The rest of the car world seemed to be at Goodwood, basking in dressing up and playing at being vintage. In a small corner of the Shropshire countryside the Vintage Sports Car Club put on a truly vintage event at Loton Park.
Goodwood is, of course, highly successful and rightly so, but my heart is in grassroots motorsport and Loton Park is a wonderful example of this. I have blogged about VSCC hillclimbing here and some of the Club’s other activities here but Loton Park always holds a very special place for me.
It is one of the most picturesque courses I have been too and, whilst Prescott is ‘the’ event everyone wants to go to and has a wonderful garden party atmosphere, Loton is relaxed, has the clubbie feel and feels more like events used to be. I’m not one for unnecessary nostalgia (says she who is heavily involved with vintage cars!!) but the old motto of the Club was ‘the right crowd and no crowding’. Everyone at Loton was there for the love of cars, the competitors all muck in to look after each other and the whole thing has a lovely relaxed atmosphere.
Saturday started off wet with a few heavyish downpours for the unlucky early runners but once the grey sky had passed, the drivers were rewarded with a dry track for the rest of the weekend and even some sunshine on occasion. Practice was relatively event free and the time sheet revealed that the fastest pre-war car was some way ahead of his rivals.
Really everyone was waiting for the Saturday night hog roast. Kindly organised by brothers Robin and David Baker who are affectionately known as the Baker Boys, this is a real chance for marshals, competitors and guests to stand round the bar, enjoy some real ale and banter and follow it up with some rather lovey pig rolls. The real highlight of my night was being awarded the annual Baker Boys Trophy, originally awarded for Best Performance in an Aero-Engined Car, it has now grown into a ‘good egg’ trophy. I was absolutely astounded to receive it, especially as there are so many ‘good eggs’ in the Club, as demonstrated by Sunday’s events.
Talking of which, it all started ok, the first car on the hill was an Austin 7 driven by the Club’s new Treasurer and he managed to bag himself a 2nd Handicap award. In fact the day in general went fairly smoothly with people taking a much tidier line around Triangle.
Lunchtime provided an opportunity for competitors to give a cadet a run up the hill as a reward for the cadets undertaking car parking duties.
After lunch, things got a little more difficult. Just out of my sight, Richard Scaldwell had a rather large off in his rather large De Dietrich, however having been checked over by the Doc, he was transferred to hospital in a friend’s camper van so that a cut could be properly cleaned and stitched. Slightly battered and bruised, the biggest dent seems to have been to his wallet for the repairs. A wonderful camaraderie was shown when one competitor towed home the stricken car with another competitor taking home the car of Richard’s wife, who had also been competing. They were by no means the only people to offer to help.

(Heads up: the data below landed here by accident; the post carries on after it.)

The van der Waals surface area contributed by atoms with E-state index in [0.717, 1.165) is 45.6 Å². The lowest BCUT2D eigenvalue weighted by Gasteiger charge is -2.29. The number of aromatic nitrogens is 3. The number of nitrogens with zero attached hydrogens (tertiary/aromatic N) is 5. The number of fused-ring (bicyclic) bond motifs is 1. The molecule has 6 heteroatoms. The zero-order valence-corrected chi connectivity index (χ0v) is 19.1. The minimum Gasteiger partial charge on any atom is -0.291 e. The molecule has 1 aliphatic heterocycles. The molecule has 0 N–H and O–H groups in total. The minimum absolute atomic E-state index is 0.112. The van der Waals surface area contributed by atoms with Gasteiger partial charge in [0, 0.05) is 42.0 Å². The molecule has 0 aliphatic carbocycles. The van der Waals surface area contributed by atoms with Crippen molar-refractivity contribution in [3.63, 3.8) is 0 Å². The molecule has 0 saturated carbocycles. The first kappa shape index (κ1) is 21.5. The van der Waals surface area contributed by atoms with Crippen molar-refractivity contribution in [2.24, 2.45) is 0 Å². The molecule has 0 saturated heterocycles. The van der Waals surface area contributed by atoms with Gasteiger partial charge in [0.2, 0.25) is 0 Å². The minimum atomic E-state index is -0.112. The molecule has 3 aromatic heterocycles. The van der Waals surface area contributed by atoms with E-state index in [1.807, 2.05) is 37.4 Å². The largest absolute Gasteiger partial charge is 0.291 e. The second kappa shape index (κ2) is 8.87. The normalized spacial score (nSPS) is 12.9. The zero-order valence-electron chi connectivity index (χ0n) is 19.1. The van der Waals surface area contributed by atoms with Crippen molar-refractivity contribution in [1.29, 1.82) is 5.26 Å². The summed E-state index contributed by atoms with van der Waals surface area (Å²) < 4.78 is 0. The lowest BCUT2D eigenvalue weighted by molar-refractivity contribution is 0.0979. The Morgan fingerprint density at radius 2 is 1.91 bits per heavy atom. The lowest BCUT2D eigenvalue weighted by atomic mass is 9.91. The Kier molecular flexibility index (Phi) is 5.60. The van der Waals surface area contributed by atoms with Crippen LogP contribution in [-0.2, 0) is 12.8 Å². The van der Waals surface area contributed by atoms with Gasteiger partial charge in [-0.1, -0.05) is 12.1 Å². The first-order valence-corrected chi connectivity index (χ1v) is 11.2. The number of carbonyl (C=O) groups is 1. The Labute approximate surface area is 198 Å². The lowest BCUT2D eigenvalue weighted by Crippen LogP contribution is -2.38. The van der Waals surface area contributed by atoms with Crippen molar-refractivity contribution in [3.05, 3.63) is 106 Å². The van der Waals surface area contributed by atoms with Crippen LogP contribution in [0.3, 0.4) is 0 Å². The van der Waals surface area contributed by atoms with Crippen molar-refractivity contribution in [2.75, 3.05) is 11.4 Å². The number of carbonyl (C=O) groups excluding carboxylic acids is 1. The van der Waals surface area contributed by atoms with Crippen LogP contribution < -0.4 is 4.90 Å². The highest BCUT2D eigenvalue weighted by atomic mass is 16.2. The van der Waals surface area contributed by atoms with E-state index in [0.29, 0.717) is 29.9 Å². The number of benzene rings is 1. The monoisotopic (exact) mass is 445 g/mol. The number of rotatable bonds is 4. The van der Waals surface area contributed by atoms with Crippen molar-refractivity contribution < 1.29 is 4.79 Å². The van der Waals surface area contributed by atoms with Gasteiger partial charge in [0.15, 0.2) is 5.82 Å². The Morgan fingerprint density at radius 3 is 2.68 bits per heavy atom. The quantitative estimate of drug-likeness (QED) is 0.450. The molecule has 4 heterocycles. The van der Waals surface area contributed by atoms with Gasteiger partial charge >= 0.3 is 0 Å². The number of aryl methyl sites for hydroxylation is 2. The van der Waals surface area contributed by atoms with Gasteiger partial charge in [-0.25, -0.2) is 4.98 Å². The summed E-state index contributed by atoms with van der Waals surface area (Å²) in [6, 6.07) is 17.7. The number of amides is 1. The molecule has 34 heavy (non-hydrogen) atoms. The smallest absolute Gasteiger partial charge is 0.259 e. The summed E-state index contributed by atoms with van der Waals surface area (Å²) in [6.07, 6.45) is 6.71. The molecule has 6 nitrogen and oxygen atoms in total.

Once the incident had been tidied up, we were back under way, a slightly subdued Mark Walker in his Darraq being the first to tackle the hill, with a class win already in his pocket he had no need to do anything other than drive steady , which he did, even if it didn’t necessarily look like that to the untrained eye. The meeting finished with the very last car (although not vintage) taking Fastest Time of the Day.
Just to prove that the Club is one of equal opportunities, that FTD was by a female driver, Phoebe Rolt, as were a number of other awards, including Jo Blakeney-Edwards (probably more competitive than all the men put together) winning Class 3 and the ever popular Sue Derbyshire (still one of my most respected drivers) taken a 2nd in her class.
Fastest Time of the Day by a Pre-War car was a three way fight and an all-male affair. Favourite before and during the meeting was Julian Grimwade (Frazer Nash Norris Special) who had set the fastest time of the three contenders in practise. Vying to deprive him of the top spot were Tony Lees in his Cognac and Tim Greenhill in his Wolsley. When it came to the final runs, Tony and Tim were in the class before and finished with just 0.2 second difference between them. However they didn’t do quite enough to beat Julian’s morning time of 65.14s, just 0.63s ahead of Phoebe’s morning time. Could he improve and beat the post-war car? He did his bit and improved to 64.85s. As you already know, Phoebe went just that little bit faster to take overall FTD.
Loton Park, as organised by Hagley and District Light Car Club organise a number of events throughout the year, including a round of the British HillClimb Championship. To read more about one of their more modern meetings you can read this piece
So will I be at Loton or Goodwood next year? One has excellent on track action, vintage machinery you can get up close to and is a great day out, the other is in West Sussex . I’ll stick to Loton Park.